2020 — unfortunately — has provided many circumstances that highlight the wisdom of being prepared for emergencies.

So much so that National Preparedness Month probably should have occurred in January. Alas, it was scheduled for September, but now is still a good time to think about strategies for handling disasters and other woeful events.

According to the State of Alaska’s Division of Homeland Security and Emergency Management, everyone in Alaska should be aware of the natural hazards that could affect their communities.

“Alaskans face a wide range of natural disasters such as earthquakes, wildfires, floods, storms and now the COVID-19 pandemic,” stated an agency announcement recently. “Each family or individual can gain piece of mind by taking simple steps to become better prepared.”

The agency recommends that Alaskans have a family emergency plan that describes each household member’s responsibilities during a disaster, in addition to other information such as meet-up locations, how to contact each other and where to go if the home residence is not an option.

It’s also prudent to practice responses for the types of risk and hazards that might occur.

For example, earthquakes are a risk in the Southeast Alaska area because of the Queen Charlotte-Fairweather fault system that runs offshore in a north-south direction parallel to the coastline. The system produced the 2012 magnitude 7.8 Haida Gwaii earthquake, in addition to the 2013 7.5 magnitude earthquake centered about 71 miles west-southwest of Craig.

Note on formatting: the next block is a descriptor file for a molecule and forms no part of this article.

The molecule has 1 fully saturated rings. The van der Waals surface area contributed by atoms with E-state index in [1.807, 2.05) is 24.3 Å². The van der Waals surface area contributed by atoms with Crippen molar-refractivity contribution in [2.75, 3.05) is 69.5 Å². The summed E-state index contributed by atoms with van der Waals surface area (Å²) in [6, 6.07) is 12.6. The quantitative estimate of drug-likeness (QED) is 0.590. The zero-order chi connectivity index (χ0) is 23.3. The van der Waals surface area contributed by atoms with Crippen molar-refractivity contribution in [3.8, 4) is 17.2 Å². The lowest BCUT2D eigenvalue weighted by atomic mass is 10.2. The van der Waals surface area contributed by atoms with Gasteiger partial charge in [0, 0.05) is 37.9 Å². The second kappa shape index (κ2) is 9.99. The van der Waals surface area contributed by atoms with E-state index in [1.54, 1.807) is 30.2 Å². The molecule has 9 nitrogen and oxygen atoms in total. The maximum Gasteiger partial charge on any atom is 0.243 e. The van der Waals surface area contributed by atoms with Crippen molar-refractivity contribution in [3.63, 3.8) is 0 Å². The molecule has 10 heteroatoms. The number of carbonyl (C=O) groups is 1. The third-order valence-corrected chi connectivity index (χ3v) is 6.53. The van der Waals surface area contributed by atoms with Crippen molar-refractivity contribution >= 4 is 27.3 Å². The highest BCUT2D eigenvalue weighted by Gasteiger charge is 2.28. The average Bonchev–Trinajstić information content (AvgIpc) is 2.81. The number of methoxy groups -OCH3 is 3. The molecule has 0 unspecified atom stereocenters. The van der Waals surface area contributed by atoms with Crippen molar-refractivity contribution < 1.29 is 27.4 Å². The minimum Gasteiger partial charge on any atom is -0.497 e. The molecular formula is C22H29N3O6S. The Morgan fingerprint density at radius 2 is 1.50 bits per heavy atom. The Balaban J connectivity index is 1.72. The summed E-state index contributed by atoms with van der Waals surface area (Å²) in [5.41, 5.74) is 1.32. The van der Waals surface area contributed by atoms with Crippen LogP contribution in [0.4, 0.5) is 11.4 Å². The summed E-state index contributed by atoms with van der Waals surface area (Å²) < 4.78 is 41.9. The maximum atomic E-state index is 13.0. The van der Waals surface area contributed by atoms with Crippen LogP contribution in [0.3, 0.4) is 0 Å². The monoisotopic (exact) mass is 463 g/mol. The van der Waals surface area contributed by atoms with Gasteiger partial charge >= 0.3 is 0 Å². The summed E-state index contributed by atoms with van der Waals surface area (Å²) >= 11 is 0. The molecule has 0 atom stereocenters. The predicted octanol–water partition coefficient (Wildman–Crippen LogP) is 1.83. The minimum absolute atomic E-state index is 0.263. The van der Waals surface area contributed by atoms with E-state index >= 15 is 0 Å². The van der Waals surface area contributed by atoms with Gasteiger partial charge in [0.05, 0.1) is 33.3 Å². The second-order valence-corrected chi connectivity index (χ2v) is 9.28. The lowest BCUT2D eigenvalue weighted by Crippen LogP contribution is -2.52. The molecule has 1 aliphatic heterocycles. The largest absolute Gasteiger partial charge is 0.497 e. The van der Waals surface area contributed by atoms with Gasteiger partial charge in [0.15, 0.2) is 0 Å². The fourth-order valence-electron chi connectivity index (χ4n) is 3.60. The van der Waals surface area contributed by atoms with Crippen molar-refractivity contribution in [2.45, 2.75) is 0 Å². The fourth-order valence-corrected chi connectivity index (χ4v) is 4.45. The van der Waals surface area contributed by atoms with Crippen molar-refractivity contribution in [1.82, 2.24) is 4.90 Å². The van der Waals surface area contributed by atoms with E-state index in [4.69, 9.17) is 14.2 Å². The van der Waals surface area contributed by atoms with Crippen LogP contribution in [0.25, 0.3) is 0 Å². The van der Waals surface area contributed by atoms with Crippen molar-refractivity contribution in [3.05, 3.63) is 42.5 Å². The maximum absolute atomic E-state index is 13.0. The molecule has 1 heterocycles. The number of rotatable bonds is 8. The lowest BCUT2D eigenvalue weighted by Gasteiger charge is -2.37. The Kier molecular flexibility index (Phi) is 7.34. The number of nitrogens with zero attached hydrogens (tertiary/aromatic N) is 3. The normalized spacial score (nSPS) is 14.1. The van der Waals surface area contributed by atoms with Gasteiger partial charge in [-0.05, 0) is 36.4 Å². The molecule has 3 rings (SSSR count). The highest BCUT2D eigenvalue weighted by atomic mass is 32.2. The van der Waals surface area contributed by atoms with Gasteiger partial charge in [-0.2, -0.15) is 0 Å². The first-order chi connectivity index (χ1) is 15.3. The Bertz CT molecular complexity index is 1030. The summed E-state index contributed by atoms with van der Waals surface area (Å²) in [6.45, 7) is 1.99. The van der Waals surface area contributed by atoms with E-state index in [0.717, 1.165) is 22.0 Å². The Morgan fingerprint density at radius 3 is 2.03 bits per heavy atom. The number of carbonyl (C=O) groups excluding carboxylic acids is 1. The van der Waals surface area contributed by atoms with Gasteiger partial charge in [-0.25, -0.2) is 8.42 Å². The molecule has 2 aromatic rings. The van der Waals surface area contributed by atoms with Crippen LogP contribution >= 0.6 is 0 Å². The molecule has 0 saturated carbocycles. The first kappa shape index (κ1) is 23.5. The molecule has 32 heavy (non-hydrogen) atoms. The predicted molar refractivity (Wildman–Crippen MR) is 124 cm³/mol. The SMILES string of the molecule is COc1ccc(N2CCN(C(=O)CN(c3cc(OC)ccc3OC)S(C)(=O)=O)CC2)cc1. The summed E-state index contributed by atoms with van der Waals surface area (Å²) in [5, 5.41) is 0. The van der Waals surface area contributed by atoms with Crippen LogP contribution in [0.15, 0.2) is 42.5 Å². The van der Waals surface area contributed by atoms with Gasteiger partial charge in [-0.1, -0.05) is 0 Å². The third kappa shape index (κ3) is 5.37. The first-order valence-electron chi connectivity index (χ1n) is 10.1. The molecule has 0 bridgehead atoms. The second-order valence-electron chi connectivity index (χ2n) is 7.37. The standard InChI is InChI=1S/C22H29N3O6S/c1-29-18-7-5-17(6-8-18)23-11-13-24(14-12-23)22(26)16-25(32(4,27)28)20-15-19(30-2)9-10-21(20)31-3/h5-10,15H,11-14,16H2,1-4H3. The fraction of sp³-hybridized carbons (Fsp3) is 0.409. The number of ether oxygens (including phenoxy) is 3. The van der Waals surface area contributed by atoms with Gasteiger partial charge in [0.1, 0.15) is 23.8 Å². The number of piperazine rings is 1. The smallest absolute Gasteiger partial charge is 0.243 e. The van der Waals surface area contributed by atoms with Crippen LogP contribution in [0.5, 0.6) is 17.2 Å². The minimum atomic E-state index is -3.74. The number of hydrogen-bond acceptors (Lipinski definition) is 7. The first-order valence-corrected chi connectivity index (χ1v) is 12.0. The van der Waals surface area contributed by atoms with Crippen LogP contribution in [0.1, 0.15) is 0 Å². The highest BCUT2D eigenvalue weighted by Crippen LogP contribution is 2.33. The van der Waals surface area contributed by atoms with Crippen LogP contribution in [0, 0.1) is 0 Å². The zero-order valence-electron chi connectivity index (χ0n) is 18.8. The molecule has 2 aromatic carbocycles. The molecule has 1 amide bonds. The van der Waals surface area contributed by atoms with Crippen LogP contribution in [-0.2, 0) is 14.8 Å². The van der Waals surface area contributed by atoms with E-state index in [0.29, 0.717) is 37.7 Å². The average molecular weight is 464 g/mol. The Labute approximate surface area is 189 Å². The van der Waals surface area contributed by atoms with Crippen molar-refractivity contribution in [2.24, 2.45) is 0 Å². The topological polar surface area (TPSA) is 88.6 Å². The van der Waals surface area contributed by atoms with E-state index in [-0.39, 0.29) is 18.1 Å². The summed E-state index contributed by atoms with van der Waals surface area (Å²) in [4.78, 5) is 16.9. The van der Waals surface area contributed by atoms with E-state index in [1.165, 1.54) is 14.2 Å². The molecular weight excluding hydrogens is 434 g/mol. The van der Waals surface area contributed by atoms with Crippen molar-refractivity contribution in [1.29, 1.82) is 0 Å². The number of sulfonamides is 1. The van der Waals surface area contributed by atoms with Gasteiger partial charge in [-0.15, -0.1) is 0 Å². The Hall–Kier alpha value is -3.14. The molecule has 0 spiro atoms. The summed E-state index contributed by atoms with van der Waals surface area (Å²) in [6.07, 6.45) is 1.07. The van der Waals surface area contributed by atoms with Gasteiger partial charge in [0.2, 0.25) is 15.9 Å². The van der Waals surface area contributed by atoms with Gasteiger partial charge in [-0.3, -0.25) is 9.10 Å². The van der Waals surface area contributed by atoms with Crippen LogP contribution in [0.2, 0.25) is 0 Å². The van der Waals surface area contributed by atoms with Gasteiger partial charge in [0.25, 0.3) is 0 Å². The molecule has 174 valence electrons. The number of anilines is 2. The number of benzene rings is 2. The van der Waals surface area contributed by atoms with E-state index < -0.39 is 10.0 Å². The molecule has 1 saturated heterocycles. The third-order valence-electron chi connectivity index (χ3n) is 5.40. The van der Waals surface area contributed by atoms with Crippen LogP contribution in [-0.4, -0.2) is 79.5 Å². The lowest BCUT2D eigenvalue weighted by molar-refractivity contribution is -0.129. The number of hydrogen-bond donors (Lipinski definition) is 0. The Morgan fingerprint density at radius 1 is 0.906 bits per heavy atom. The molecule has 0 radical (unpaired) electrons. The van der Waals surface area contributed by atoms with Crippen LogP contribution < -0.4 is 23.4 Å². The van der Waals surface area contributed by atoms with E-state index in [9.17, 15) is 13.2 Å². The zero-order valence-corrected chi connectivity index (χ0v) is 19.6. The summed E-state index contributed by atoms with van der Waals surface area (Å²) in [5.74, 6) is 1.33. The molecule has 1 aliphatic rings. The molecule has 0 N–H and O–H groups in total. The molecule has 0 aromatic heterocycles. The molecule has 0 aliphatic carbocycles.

Practicing drills such as “Drop, cover and hold on” can help ensure proper safety responses in the event of an actual earthquake. It’s also wise to look around one’s residence to identify and relocate items that could be dangerous if toppled by a temblor.

The agency also recommends having an emergency supply kit that includes food, water, battery operated radio, flashlight, first aid supplies, tools and important documents, The kits should have enough supplies for at least seven days — two weeks is optimal. The COVID-19 pandemic underscores the importance of things like personal protective equipment, sanitizer and over-the-counter medications.

Further information about emergency planning is available on the Division of Homeland Security and Emergency Management website at www.ready.gov/alaska.

We encourage everyone to take the time to consider and prepare responses to emergencies that could arise here in Ketchikan. The community has a Local Emergency Planning Committee and other entities that are involved in emergency response planning and preparedness, but there is much that can be done on the individual and family level, as well.

It’s worth spending a bit of time and effort now to potentially avoid much heartache later.